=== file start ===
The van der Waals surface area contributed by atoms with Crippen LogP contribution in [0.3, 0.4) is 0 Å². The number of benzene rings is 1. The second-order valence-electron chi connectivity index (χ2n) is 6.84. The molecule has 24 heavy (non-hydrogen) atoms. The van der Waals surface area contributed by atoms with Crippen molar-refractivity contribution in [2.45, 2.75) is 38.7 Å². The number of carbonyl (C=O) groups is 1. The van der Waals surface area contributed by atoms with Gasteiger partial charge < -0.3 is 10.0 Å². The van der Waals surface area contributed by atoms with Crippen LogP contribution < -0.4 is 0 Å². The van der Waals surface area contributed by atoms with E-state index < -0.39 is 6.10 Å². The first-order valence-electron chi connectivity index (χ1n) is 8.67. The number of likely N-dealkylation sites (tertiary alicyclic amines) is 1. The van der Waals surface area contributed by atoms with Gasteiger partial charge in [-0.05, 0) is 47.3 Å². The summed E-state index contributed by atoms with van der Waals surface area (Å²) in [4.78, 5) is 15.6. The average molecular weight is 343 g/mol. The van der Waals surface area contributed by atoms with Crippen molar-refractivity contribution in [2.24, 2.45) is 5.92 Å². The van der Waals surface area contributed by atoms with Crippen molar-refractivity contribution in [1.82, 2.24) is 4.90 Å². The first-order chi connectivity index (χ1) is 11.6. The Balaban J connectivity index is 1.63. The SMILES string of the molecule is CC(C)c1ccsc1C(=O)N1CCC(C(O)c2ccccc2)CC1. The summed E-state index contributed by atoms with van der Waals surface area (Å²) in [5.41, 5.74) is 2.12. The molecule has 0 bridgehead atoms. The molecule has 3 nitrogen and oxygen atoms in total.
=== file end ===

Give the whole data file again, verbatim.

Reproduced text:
The van der Waals surface area contributed by atoms with Crippen LogP contribution in [0.3, 0.4) is 0 Å². The number of benzene rings is 1. The second-order valence-electron chi connectivity index (χ2n) is 6.84. The molecule has 24 heavy (non-hydrogen) atoms. The van der Waals surface area contributed by atoms with Crippen molar-refractivity contribution in [2.45, 2.75) is 38.7 Å². The number of carbonyl (C=O) groups is 1. The van der Waals surface area contributed by atoms with Gasteiger partial charge < -0.3 is 10.0 Å². The van der Waals surface area contributed by atoms with Crippen LogP contribution < -0.4 is 0 Å². The van der Waals surface area contributed by atoms with E-state index < -0.39 is 6.10 Å². The first-order valence-electron chi connectivity index (χ1n) is 8.67. The number of likely N-dealkylation sites (tertiary alicyclic amines) is 1. The van der Waals surface area contributed by atoms with Gasteiger partial charge in [-0.05, 0) is 47.3 Å². The summed E-state index contributed by atoms with van der Waals surface area (Å²) in [4.78, 5) is 15.6. The average molecular weight is 343 g/mol. The van der Waals surface area contributed by atoms with Crippen molar-refractivity contribution in [2.24, 2.45) is 5.92 Å². The van der Waals surface area contributed by atoms with Crippen molar-refractivity contribution in [1.82, 2.24) is 4.90 Å². The first-order chi connectivity index (χ1) is 11.6. The Balaban J connectivity index is 1.63. The SMILES string of the molecule is CC(C)c1ccsc1C(=O)N1CCC(C(O)c2ccccc2)CC1. The summed E-state index contributed by atoms with van der Waals surface area (Å²) in [5.41, 5.74) is 2.12. The molecule has 0 bridgehead atoms. The molecule has 3 nitrogen and oxygen atoms in total.